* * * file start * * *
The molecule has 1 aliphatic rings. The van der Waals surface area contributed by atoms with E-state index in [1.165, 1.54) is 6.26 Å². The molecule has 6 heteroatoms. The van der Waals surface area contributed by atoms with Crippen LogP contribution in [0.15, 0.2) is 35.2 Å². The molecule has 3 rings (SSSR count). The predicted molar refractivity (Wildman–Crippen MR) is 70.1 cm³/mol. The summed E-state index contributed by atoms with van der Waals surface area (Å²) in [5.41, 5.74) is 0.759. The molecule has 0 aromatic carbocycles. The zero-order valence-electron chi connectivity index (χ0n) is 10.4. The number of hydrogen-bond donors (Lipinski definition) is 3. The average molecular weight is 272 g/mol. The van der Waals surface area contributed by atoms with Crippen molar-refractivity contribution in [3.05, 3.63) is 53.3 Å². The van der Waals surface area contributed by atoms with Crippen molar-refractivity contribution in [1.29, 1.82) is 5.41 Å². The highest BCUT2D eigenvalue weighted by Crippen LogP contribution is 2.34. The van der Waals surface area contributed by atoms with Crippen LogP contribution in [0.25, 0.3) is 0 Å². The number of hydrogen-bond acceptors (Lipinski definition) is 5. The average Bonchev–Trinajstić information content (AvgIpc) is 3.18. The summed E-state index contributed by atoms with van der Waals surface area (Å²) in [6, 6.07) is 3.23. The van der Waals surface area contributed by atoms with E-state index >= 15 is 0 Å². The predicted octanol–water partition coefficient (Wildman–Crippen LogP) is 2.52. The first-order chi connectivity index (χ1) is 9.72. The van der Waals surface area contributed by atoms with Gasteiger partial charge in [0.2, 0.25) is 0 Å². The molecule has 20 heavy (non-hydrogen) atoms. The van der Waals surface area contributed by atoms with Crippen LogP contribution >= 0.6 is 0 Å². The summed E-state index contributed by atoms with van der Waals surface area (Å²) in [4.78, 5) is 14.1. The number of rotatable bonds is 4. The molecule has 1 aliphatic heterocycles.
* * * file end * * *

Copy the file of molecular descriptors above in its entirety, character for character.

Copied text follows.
The molecule has 1 aliphatic rings. The van der Waals surface area contributed by atoms with E-state index in [1.165, 1.54) is 6.26 Å². The molecule has 6 heteroatoms. The van der Waals surface area contributed by atoms with Crippen LogP contribution in [0.15, 0.2) is 35.2 Å². The molecule has 3 rings (SSSR count). The predicted molar refractivity (Wildman–Crippen MR) is 70.1 cm³/mol. The summed E-state index contributed by atoms with van der Waals surface area (Å²) in [5.41, 5.74) is 0.759. The molecule has 0 aromatic carbocycles. The zero-order valence-electron chi connectivity index (χ0n) is 10.4. The number of hydrogen-bond donors (Lipinski definition) is 3. The average molecular weight is 272 g/mol. The van der Waals surface area contributed by atoms with Crippen molar-refractivity contribution in [3.05, 3.63) is 53.3 Å². The van der Waals surface area contributed by atoms with Crippen molar-refractivity contribution in [1.29, 1.82) is 5.41 Å². The highest BCUT2D eigenvalue weighted by Crippen LogP contribution is 2.34. The van der Waals surface area contributed by atoms with Crippen LogP contribution in [0.25, 0.3) is 0 Å². The number of hydrogen-bond acceptors (Lipinski definition) is 5. The average Bonchev–Trinajstić information content (AvgIpc) is 3.18. The summed E-state index contributed by atoms with van der Waals surface area (Å²) in [6, 6.07) is 3.23. The van der Waals surface area contributed by atoms with E-state index >= 15 is 0 Å². The predicted octanol–water partition coefficient (Wildman–Crippen LogP) is 2.52. The first-order chi connectivity index (χ1) is 9.72. The van der Waals surface area contributed by atoms with Gasteiger partial charge in [0.2, 0.25) is 0 Å². The molecule has 20 heavy (non-hydrogen) atoms. The van der Waals surface area contributed by atoms with Crippen LogP contribution >= 0.6 is 0 Å². The summed E-state index contributed by atoms with van der Waals surface area (Å²) in [4.78, 5) is 14.1. The number of rotatable bonds is 4. The molecule has 1 aliphatic heterocycles.